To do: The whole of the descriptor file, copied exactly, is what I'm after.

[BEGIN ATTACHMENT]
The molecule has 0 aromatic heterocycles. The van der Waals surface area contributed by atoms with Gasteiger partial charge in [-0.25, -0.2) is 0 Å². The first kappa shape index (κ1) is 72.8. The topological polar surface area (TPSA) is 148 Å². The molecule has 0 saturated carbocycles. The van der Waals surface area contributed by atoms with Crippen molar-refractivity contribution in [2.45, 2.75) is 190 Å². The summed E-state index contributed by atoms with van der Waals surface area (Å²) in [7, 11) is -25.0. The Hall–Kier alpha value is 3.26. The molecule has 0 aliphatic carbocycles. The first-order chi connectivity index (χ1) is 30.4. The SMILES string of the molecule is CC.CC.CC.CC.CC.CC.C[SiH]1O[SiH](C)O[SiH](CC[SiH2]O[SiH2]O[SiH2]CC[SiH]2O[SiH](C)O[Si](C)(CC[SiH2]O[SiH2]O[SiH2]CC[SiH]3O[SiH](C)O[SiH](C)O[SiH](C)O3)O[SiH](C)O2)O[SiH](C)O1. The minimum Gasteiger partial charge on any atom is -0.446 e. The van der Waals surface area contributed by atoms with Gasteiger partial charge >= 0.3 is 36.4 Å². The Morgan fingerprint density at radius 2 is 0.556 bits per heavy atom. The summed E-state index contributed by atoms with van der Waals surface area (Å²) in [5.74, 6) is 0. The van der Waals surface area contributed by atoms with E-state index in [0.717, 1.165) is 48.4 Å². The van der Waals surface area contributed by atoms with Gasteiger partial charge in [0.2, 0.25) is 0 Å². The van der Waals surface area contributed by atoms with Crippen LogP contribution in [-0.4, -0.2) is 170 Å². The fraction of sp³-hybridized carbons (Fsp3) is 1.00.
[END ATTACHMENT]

The molecule has 0 aromatic heterocycles. The van der Waals surface area contributed by atoms with Gasteiger partial charge in [-0.25, -0.2) is 0 Å². The first kappa shape index (κ1) is 72.8. The topological polar surface area (TPSA) is 148 Å². The molecule has 0 saturated carbocycles. The van der Waals surface area contributed by atoms with Crippen molar-refractivity contribution in [2.45, 2.75) is 190 Å². The summed E-state index contributed by atoms with van der Waals surface area (Å²) in [7, 11) is -25.0. The Hall–Kier alpha value is 3.26. The molecule has 0 aliphatic carbocycles. The first-order chi connectivity index (χ1) is 30.4. The SMILES string of the molecule is CC.CC.CC.CC.CC.CC.C[SiH]1O[SiH](C)O[SiH](CC[SiH2]O[SiH2]O[SiH2]CC[SiH]2O[SiH](C)O[Si](C)(CC[SiH2]O[SiH2]O[SiH2]CC[SiH]3O[SiH](C)O[SiH](C)O[SiH](C)O3)O[SiH](C)O2)O[SiH](C)O1. The minimum Gasteiger partial charge on any atom is -0.446 e. The van der Waals surface area contributed by atoms with Gasteiger partial charge >= 0.3 is 36.4 Å². The Morgan fingerprint density at radius 2 is 0.556 bits per heavy atom. The summed E-state index contributed by atoms with van der Waals surface area (Å²) in [5.74, 6) is 0. The van der Waals surface area contributed by atoms with E-state index in [0.717, 1.165) is 48.4 Å². The van der Waals surface area contributed by atoms with Gasteiger partial charge in [0.2, 0.25) is 0 Å². The van der Waals surface area contributed by atoms with Crippen LogP contribution in [-0.4, -0.2) is 170 Å². The fraction of sp³-hybridized carbons (Fsp3) is 1.00.